Clients sometimes lament that the business world is already complicated enough without “getting all legal.” However, business people recognize that at a minimum some legal work is required when starting-up a new venture.
The company form must be decided: will it be a Limited Liability Company, C Corp, Sub-S Corp, or simply a sole proprietorship? Once the entity is filed with the state in which you will be conducting business, next comes the registration process. Additionally, if you have employees, these steps are followed by filing required forms with the state employment and labor departments. Further, if you are starting a franchise organization, you may be required to submit your Franchise Disclosure Statement to certain state securities divisions for approval before you may begin to sell franchisees.
In short, the regulatory side of business continues to grow in importance and in pace with the seeming unending growth of the state and federal governments. This is the business climate of the country in which we must make a living and, hopefully, prosper.
Often overlooked, however, is the other critical aspect of business law -- protecting yourself and your work product in the commercial market. Many businesses prefer to simplify the process by minimizing the use of legal documents, even to the extent of relying on “hand shake” deals. Certainly, oral agreements are legally binding contracts, but the challenge for your attorney is proving the material terms of the agreement when the contract was made, and after the good faith and trust evaporates. Written agreements remain the best practice.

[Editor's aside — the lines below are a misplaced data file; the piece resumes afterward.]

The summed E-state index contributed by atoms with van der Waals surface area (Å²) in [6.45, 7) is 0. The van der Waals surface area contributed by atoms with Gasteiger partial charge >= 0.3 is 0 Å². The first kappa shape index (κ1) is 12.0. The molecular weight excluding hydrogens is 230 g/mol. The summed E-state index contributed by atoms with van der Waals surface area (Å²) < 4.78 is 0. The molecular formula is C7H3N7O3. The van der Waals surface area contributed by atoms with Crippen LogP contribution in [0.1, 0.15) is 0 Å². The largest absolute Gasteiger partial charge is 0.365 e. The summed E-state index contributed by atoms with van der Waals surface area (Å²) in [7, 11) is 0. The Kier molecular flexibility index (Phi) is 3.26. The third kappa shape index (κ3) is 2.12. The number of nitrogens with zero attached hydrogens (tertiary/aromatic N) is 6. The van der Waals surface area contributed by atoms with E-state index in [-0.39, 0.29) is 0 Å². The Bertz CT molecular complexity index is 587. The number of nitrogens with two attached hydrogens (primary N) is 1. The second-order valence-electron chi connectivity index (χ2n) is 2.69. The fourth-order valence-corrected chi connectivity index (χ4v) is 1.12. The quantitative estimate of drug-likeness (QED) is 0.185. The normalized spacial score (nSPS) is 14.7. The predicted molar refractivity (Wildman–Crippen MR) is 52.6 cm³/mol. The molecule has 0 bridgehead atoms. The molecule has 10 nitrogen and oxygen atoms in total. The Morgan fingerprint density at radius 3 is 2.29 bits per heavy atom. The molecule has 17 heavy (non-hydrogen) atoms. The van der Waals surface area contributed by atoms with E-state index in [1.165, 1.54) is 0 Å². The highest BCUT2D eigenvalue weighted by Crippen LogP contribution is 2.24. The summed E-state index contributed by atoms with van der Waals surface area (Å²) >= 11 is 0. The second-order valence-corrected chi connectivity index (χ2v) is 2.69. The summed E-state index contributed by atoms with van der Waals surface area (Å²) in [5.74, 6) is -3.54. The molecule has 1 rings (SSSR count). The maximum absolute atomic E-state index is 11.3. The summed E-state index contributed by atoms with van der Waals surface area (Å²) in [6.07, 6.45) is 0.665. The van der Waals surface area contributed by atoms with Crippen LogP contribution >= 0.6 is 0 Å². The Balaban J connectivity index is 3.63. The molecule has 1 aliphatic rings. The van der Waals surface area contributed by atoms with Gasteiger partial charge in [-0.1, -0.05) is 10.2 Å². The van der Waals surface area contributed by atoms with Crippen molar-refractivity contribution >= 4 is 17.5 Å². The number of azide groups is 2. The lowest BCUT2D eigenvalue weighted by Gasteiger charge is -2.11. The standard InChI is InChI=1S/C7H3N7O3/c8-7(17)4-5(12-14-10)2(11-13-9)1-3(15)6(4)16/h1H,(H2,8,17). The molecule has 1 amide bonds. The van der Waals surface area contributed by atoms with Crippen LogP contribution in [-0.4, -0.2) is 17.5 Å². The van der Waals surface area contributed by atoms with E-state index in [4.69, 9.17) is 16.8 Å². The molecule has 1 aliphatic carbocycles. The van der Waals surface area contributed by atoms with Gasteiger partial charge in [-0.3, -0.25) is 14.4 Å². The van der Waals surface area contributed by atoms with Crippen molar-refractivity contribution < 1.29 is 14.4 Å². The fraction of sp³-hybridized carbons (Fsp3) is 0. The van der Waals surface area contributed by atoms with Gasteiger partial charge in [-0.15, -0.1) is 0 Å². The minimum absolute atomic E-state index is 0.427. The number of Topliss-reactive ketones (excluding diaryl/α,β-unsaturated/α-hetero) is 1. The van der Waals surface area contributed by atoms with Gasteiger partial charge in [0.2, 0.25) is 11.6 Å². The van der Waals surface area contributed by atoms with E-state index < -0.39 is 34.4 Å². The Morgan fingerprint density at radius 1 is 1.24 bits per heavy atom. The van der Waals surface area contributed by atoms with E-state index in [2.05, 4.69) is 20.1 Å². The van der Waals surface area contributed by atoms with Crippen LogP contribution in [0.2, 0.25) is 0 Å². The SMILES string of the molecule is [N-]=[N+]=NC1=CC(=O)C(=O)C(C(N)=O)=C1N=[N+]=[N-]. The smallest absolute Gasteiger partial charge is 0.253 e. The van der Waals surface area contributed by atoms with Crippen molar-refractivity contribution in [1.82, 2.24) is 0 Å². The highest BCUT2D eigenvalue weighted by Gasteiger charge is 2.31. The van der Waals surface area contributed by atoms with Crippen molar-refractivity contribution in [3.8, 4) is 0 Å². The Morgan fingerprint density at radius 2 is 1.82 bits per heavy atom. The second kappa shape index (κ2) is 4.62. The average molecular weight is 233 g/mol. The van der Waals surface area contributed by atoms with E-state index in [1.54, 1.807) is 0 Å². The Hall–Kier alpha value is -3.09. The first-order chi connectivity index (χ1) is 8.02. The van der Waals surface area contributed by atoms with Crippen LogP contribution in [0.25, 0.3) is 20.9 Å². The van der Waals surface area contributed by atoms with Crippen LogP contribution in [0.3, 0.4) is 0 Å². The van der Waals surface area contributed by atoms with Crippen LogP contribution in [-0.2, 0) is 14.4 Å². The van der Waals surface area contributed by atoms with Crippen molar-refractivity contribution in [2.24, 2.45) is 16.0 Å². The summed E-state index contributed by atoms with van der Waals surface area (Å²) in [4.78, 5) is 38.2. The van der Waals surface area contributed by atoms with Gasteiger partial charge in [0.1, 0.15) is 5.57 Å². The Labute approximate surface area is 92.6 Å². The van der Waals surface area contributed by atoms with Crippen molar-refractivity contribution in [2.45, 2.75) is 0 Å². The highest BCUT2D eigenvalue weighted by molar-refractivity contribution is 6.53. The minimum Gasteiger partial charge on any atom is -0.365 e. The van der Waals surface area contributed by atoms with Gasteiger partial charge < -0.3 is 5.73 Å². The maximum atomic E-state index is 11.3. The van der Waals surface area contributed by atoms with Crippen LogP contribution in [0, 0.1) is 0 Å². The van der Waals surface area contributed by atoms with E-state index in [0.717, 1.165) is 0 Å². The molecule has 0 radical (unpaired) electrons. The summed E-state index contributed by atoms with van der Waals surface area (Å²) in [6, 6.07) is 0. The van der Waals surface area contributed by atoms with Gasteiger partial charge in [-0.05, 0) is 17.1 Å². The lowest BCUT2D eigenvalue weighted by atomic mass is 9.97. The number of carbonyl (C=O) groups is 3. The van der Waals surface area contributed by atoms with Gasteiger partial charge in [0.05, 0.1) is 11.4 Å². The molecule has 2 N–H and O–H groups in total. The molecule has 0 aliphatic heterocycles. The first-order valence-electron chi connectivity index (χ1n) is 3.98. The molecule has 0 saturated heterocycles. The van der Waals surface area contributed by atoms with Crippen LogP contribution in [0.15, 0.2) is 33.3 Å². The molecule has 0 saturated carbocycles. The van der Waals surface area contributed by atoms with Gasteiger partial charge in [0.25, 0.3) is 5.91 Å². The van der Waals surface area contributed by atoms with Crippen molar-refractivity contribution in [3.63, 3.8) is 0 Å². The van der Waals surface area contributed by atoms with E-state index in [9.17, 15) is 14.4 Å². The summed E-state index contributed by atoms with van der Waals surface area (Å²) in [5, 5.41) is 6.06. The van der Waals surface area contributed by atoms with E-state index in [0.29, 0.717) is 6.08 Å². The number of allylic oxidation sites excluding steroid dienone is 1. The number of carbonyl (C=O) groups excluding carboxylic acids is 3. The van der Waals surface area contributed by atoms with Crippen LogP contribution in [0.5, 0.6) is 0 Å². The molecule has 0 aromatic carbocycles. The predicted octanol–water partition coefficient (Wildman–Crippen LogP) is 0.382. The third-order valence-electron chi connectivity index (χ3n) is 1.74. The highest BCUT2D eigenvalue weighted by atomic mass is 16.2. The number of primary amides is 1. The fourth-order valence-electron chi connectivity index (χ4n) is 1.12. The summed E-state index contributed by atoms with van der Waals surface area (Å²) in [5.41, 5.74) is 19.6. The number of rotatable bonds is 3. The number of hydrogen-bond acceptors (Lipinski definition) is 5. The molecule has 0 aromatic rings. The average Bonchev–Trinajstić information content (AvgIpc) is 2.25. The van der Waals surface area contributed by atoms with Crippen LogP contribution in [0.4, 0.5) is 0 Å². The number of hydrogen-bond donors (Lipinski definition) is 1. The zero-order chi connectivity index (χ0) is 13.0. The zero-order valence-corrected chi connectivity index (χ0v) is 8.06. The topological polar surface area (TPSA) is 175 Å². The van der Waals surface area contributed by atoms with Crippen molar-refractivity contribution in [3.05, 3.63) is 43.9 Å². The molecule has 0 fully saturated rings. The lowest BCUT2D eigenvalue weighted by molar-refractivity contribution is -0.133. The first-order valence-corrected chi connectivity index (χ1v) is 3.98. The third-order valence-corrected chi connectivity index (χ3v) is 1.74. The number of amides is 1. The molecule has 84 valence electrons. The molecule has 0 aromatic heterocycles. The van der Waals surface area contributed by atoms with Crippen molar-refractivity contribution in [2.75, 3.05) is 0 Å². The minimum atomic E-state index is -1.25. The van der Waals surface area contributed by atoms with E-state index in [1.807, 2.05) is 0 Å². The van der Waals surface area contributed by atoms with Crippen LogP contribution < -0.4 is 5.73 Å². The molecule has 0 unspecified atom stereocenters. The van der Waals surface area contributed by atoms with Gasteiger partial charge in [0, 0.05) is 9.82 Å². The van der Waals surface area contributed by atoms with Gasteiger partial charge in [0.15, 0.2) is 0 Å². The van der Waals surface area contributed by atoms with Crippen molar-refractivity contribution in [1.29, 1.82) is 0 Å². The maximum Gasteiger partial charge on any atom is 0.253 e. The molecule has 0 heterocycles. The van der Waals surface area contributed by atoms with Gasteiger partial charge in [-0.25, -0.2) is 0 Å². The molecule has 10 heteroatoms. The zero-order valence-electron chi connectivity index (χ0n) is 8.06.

At Kilcommons Law, we specialize in drafting a host of documents, which are tailored to your company’s needs and interests. These documents may include the following: operating agreements (for limited liability companies), shareholder agreements (for corporate shareholders), franchise-related documents, joint venture partnership agreements, non-compete agreements, confidentiality agreements, etc. The list goes on.
There are two benefits to employing Kilcommons Law to assist your business, as opposed to relying on online legal form shops: (1) we learn your business, relationships and industry before advising what documents and language are best before commencing the drafting; and (2) Kevin Kilcommons’ litigation experience in commercial matters provides you with a drafting professional, who is acutely aware of contract pitfalls which may lead to law suits.
The lesson to be learned before a costly mistake is that by failing confer with legal counsel on a regular basis, and incorporating a best practice of having counsel draft and review company documents, your business may be disrupted by expensive and time consuming litigation or arbitration. Preventative lawyering is always preferable to reactive lawyering; where oftentimes, it may be too late for your attorney to significantly alter the outcome of a dispute once it goes to litigation. Therefore, invest in steady legal counsel, and not just for the initial start-up phase, but ongoing – just as you should do with your accountant.
In the event your business must prosecute or defend itself in a law suit, Kilcommons Law has the experience, skill and ability to litigate in state or federal courts, as well as private arbitration, such as the American Arbitration Association. Every legal dispute requires strategy and diligence by both the attorney and client to ensure the best outcome. Kilcommons Law provides hard work, insight and common sense advice based upon a sound and accurate survey of the legal environment (the court, the statutes, the regulations, and the case law) in which you must prevail.
We offer the following experience in Business and Commercial legal matters:
- Partnership contracts
- Employment contracts
- Breach of contract and contract interpretation
- Business disputes
- Intellectual property
- Franchise law
- Business negligence
- Transaction disputes
- Employment disputes
- Severance agreements
Consider Kilcommons Law as your company’s counsel. With Kevin guiding your company’s legal direction, know that you will not be cruising blind through the rough waters of the business world.